As Francis stated in the Olympics’ program, “The national sports of the different countries of the world will also be studied with reference to their significance as reflecting the type of people among which they have received their highest development. In this way it is expected that a more philosophical interpretation will be given to athletic sports as a factor of evolution in civilization than has hitherto been attempted.”
One of the most incredible races in Olympics history, that year’s marathon was equally bizarre, as nearly half of the contestants almost died. The thirty-two participants were supposed to run the .entire twenty-six miles, but most gave up because of heat stroke and other health-related issues. One runner suffered from stomach hemorrhaging after swallowing too much of the dust created by automobiles on the track. The winner was immediately disqualified when the judges learned that he had driven part of the way.
The gold medal went to the runner-up, an Englishman named Thomas Hicks who clocked in at three and a half hours. However, Hicks was also sick from the heat. To keep him going, his handlers gave him sponge baths and periodically administered a drink made of strychnine, brandy, and raw egg. Upon learning that he had won, Hicks immediately collapsed, and it took several doctors to revive him. Other memorable racers included Felix Carvajal, a penniless Cuban postal worker who hitchhiked his way to St. Louis. He arrived shortly before the race, starving and wearing street clothes. Having no time to eat or change, he began the competition anyway, picking fruit off trees as he ran. He soon became ill with stomach cramps, and took a nap in the middle of the event. He still finished in fourth place!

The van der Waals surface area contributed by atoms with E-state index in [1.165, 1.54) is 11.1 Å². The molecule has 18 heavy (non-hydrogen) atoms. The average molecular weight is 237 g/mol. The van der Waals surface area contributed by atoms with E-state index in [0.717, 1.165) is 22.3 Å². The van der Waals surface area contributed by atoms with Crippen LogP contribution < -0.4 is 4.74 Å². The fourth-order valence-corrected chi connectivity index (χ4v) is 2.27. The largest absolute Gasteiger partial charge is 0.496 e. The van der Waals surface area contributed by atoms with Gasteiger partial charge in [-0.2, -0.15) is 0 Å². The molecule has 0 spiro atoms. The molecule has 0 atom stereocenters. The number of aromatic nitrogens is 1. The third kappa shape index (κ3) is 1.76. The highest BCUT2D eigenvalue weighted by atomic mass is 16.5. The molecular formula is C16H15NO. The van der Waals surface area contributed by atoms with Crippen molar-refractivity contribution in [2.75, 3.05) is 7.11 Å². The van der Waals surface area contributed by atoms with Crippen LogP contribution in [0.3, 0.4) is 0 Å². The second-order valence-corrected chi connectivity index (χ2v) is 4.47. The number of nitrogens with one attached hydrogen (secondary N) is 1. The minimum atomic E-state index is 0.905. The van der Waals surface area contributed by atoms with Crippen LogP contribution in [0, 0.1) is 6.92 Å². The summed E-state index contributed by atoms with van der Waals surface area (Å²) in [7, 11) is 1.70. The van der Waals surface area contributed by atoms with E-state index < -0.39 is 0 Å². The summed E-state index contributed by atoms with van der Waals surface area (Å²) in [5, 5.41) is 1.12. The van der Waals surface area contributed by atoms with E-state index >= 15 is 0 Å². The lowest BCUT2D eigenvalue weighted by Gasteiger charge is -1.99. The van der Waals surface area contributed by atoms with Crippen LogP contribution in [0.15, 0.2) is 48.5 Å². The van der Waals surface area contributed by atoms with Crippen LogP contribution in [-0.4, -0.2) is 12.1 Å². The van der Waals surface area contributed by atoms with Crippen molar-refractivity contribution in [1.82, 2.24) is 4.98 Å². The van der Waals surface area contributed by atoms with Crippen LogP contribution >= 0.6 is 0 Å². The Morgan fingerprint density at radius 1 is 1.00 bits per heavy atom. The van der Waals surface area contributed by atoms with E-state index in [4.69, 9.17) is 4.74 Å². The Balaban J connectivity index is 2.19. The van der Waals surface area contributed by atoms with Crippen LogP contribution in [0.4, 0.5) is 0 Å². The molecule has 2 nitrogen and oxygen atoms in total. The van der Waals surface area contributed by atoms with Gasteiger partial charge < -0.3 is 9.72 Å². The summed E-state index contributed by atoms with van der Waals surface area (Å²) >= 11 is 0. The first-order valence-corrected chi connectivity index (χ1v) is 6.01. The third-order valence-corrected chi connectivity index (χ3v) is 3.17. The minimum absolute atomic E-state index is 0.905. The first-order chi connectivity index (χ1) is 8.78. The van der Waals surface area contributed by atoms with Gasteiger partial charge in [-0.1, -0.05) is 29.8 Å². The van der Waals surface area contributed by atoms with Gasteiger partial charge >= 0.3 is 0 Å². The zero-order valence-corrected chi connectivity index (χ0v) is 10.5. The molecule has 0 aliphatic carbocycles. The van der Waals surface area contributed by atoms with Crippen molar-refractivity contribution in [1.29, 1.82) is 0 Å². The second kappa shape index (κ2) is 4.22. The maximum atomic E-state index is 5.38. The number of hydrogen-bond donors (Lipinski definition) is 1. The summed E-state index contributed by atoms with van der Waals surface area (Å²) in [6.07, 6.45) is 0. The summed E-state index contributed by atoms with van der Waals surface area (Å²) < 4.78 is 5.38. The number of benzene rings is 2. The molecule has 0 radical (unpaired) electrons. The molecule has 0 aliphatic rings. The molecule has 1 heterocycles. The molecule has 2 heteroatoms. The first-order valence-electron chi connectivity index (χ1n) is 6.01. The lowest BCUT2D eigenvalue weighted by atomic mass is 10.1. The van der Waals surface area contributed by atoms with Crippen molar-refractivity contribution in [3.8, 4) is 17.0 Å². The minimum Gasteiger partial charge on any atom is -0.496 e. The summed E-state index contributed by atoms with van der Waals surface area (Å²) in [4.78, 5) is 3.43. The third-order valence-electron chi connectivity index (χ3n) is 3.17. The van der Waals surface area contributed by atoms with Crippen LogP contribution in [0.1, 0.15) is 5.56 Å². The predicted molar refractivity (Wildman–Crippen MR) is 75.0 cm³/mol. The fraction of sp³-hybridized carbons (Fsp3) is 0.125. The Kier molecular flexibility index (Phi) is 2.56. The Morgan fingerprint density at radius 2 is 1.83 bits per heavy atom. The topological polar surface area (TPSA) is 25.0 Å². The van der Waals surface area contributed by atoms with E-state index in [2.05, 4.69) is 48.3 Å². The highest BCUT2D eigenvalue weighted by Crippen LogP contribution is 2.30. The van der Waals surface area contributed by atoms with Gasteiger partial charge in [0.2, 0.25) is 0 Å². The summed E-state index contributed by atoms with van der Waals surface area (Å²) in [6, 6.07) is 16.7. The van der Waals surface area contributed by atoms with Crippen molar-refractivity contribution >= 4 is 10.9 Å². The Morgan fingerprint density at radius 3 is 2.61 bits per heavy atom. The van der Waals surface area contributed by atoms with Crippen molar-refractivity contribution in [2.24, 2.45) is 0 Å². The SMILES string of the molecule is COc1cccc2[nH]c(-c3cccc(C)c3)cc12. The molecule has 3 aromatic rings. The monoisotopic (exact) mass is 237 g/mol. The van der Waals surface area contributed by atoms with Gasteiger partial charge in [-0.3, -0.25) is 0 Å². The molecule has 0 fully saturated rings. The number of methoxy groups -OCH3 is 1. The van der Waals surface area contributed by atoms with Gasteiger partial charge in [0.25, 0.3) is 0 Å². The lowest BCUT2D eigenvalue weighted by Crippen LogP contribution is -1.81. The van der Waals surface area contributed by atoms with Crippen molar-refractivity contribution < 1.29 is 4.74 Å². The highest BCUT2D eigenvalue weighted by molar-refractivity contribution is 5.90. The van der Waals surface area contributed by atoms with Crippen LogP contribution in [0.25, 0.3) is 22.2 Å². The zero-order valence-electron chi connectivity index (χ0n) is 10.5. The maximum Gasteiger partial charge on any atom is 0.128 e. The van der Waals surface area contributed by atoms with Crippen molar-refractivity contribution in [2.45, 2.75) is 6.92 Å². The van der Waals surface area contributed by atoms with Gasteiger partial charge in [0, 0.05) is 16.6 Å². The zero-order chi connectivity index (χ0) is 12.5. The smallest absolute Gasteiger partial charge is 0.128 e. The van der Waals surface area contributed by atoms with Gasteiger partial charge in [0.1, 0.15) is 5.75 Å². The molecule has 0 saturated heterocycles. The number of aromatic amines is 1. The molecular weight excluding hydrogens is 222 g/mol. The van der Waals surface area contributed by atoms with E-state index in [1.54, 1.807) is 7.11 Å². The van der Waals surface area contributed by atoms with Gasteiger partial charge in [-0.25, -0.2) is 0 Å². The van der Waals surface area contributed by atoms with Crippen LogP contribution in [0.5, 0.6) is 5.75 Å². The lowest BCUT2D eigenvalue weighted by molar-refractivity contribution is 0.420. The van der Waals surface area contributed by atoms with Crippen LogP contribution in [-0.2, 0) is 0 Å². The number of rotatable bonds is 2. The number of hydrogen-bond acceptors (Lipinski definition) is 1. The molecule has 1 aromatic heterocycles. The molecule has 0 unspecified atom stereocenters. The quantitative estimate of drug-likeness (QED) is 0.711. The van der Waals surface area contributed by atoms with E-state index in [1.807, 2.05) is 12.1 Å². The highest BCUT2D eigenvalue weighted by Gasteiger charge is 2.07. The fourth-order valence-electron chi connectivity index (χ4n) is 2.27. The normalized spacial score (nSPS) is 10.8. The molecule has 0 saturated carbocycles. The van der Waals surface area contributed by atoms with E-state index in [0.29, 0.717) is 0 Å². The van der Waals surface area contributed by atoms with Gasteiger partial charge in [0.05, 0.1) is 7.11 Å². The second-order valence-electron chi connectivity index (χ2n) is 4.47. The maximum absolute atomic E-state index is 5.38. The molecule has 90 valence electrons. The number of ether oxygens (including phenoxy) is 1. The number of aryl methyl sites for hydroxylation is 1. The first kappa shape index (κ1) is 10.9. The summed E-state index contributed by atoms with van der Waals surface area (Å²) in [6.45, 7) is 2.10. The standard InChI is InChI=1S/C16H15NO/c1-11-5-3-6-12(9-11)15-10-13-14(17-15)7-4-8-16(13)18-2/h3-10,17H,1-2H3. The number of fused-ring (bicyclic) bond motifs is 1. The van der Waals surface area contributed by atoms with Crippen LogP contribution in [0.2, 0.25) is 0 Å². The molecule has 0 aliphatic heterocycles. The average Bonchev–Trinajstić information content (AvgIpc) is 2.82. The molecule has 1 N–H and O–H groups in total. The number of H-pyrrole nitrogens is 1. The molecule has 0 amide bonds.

In another instance of the World’s Fair influencing the Games, two Zulu tribesmen from the Boer War exhibit joined the race, becoming the first African Olympic athletes. Although one of them was almost chased off the track by an angry dog, the two men came in ninth and twelfth place.
The St. Louis Olympics featured other remarkable moments. American gymnast George Eyser won six medals even though he had a wooden leg. Chicago runner James Lightbody set a world record by winning the 1500 meter race.
St. Louis sprinter Archie Hahn also won various foot races. And lastly, Frank Kugler remains the only Olympic athlete to come first in three different sports, winning medals in wrestling, weightlifting and tug of war.
Dumbbell lifting, boxing, and decathlon made their first Olympic appearance in 1904, and that year saw the first gold medal awarded to a winning athlete. USA’s Frederick Winters won the silver medal in the dumbbell event.
Although the Danforth campus has certainly changed since 1904, the Olympics legacy continues today: university athletes still use Francis Field for sporting events. For more information, please consult the 1904 Olympics Collection. Also, be sure to peruse this Olympics and World’s Fair Research Guide.
Additionally, St. Louisians can check out the Our Olympics exhibit at the Missouri History Museum until November!
Sources: The 1904 Olympics Collection; The Hatchet, 1905. All images at University Archives unless noted.